In a video interview with GQ magazine, Lacovara says that paleontology is a young science — one that dates back less than just 200 years.
Because of that, 'we're really just at the very beginning of this exploration,' he says.
Furthermore, Lacovara also explains that the existence of these dinosaur films sparked an interest in a younger generation and influenced them to study paleontology.
And going deeper, paleontology contributes a ton of valuable information that is vital to our society and planet.
It "does a lot for humanity," Lacovara says." For example, energy we need to grow our planet can be found in fossils. Additionally, paleontologists are "all concerned with climate change" and important data can be found in ancient records.
So in order look ahead, scientists must look back, he adds.
And when you think about it, a dinosaur dies, it's entombed in sediment, and all the while it sits there history is unfolding above it. And those mammals, they survive the mass extinction ... and they evolve into whales and giraffes and other things and some of them evolve into great apes. Some of the great apes evolve into our species ... and then some of those great apes go on to become paleontologists, Lacovara says.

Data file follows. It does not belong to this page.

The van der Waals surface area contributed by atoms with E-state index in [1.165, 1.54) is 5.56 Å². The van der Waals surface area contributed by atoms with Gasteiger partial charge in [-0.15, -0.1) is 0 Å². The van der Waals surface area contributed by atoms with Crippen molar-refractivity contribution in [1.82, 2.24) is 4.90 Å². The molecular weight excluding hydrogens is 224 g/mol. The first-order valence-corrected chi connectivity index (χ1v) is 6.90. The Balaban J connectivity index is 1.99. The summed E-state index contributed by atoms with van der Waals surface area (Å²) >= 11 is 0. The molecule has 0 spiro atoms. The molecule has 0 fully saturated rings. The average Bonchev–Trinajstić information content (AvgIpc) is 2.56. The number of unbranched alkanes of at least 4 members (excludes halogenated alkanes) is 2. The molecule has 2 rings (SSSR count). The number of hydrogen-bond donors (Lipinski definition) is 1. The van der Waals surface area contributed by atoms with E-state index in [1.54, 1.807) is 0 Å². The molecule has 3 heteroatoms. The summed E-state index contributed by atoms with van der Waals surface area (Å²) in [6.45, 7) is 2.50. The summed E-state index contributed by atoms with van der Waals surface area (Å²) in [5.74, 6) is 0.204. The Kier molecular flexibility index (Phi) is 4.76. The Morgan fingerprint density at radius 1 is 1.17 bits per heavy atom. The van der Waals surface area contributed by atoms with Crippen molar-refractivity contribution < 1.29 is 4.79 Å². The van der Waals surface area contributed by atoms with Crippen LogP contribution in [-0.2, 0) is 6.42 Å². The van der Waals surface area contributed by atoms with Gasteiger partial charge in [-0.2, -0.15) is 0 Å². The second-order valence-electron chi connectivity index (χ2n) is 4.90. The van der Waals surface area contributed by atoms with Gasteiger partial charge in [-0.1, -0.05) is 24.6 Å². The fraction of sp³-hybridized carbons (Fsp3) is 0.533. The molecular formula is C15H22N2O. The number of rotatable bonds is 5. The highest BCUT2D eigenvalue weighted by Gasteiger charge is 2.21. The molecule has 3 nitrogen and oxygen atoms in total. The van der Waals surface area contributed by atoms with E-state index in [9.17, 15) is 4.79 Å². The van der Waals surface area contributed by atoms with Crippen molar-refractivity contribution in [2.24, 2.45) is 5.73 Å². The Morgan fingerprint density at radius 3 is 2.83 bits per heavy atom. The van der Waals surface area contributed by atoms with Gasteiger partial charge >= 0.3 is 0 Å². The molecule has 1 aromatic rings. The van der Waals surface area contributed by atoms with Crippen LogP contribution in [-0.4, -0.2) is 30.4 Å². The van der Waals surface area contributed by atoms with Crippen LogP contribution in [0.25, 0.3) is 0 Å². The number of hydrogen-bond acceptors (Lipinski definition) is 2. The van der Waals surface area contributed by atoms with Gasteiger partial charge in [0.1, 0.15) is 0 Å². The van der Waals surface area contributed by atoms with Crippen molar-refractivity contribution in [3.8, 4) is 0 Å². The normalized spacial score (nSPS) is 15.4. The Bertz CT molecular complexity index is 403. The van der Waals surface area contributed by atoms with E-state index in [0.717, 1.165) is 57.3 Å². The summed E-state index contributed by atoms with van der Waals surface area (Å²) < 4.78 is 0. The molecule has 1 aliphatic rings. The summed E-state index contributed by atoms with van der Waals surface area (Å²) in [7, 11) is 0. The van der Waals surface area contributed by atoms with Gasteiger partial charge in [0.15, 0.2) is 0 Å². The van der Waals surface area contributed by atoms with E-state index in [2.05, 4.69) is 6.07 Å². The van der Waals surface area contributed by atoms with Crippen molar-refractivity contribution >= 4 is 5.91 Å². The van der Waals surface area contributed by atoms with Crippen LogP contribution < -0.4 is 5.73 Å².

Then the two come together and, hey, we've got something more tangible than what the movies can only suggest.
And while the movies are entertaining the public, paleontologists are discovering more and more about the species as we speak.
"Unfortunately, the blood does not contain any genetic material, so a Jurassic Park-style cloning is out of the question," VICE explains.
But the blood could lead scientists to answer bigger questions about "dinosaur physiology and evolution," as well as dinosaur DNA, an article in The Guardian adds.
Altogether, the field of paleontology is an important, ever-developing one. And if 'Jurassic World' can remind people of that, then that's something to consider.
Watch the full interview with Dr. Lacovara below: